Athletics

Instant Replay: Graveman shines, pitches A's to win over Rangers

Instant Replay: Graveman shines, pitches A's to win over Rangers

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ARLINGTON, Texas – Kendall Graveman flirted with a no-hitter Saturday, and given the way in which he dissected the Texas Rangers’ lineup, figure it won’t be the last time.

With the wind whipping wildly for most of the night at Globe Life Park, the A’s right-hander kept the Rangers grounded, literally. He recorded 12 ground-ball outs and glided through seven innings in Oakland’s **-*** victory that evened this three-game series at one apiece.

The Rangers had a zero in the hit column and Graveman was at just 73 pitches as he took the mound for the seventh. He struck out Shin-Soo Choo and Nomar Mazara before cleanup man Mike Napoli jumped on a first-pitch fastball and homered over the wall in left-center. Rougned Odor singled and Jonathan Lucroy lined out sharply to short to end the inning, and manager Bob Melvin went to his bullpen to stash away the A’s first road victory of 2017.

Graveman allowed two hits with one walk and five strikeouts over 85 pitches, winning for the second time in as many starts this season.

Rangers starter Yu Darvish (0-1) was game for a pitchers’ duel much of the night. He held the A’s off the board until the sixth, but Oakland scored a run that inning and another in the seventh, then robbed the night of its suspense with three more in the eighth for a 5-1 lead.

Starting pitching report

Graveman combined mid-90’s velocity with good movement and location, and that makes the righty a tough pitcher to beat. He faced just one batter over the minimum through the first six innings, with his only base runners up to that point coming on Odor’s walk and a throwing error from Graveman on Lucroy’s comebacker right after that. But Graveman promptly made amends by starting a 1-6-3 comebacker double play off the bat of Joey Gallo.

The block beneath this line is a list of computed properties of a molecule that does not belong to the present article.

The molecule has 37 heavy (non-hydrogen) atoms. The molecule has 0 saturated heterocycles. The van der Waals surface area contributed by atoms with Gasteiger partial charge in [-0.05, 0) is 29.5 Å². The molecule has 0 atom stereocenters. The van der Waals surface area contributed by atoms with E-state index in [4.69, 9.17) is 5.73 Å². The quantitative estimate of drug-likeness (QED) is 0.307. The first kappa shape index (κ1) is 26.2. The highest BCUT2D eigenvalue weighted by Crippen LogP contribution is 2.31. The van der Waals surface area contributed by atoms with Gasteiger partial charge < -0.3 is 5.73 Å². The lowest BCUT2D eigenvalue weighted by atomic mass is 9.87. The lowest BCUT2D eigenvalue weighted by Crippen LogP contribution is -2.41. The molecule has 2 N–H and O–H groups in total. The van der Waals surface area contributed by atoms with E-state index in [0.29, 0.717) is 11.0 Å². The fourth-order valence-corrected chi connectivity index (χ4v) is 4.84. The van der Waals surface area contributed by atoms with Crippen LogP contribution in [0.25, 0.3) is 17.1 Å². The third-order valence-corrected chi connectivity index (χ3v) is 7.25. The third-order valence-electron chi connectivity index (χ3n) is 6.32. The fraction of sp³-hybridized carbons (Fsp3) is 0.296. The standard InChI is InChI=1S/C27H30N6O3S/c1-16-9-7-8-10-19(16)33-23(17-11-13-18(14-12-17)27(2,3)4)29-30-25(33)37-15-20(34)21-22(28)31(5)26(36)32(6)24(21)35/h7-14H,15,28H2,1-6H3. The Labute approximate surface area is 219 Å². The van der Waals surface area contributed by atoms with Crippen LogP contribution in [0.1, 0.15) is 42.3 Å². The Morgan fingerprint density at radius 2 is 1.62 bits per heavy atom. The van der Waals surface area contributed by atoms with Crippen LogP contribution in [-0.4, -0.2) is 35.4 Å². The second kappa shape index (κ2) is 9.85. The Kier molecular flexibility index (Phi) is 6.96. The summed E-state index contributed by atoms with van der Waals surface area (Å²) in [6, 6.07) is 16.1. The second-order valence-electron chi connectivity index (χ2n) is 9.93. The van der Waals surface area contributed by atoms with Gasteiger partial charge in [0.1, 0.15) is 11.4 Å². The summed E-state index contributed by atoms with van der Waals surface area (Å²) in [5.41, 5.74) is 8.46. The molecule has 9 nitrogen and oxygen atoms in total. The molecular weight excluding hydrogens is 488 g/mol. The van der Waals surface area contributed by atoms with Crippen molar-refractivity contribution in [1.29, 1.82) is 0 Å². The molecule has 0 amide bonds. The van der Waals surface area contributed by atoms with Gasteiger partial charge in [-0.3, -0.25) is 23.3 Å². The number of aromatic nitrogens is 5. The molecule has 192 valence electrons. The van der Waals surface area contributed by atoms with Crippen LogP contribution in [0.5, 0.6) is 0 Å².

Bullpen report

Santiago Casilla handled the eighth and Ryan Madson, who hadn’t pitched since Tuesday, finished it off in the ninth.

At the plate

As Graveman was silencing the Rangers, the A’s weren’t solving Darvish with ease either. It was a scoreless game until the sixth. Matt Joyce opened the inning with a walk and moved around to third on Ryon Healy’s double down the left-field line. After a Khris Davis grounder to first, Stephen Vogt managed to get Joyce home with a dribbler to second. The A’s got some help in making it 2-0 in the seventh when Yonder Alonso singled and moved around to third on Napoli’s throwing error that sailed into left field. Rajai Davis’ sacrifice fly brought Alonso home.

Leading 2-1 in the eighth, they added three more runs with help from the Rangers’ outfielders. Carlos Gomez never seemed to have a good read on Khris Davis’ drive to the center field wall that went for a double. Then Jed Lowrie was credited for a double on a fly ball that Mazara misjudged in odd fashion in right, allowing Davis to score. Alonso then added some cushion with a two-run homer to straightaway center off Dario Alvarez — just his seventh career homer against a lefty — putting the A’s up 5-1.

In the field

Rajai Davis, who was 2-for-21 entering the game, had a nice night with two doubles and a sacrifice fly. He added an outstanding catch in the eighth, leaping to snare Ryan Rua’s deep drive to center.

Attendance

A crowd of 44,410 was on hand.

Up next

This series wraps up with a 12:05 p.m. game Sunday, as Sean Manaea (0-0, 6.00) matches up against lefty Martin Perez (0-1, 4.50).

Adding insult to injury: A's must regroup after rough start to season

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Adding insult to injury: A's must regroup after rough start to season

It's hard to imagine a worse start to the season for the Oakland A's.

Sure it's only two games, but the A's return home from Japan with a pair of losses on the field and two more off of it.

On Wednesday we learned that talented left-hander Jesús Luzardo will be shut down for four to six weeks with a strained rotator cuff. That's a significant blow to an already thin starting rotation.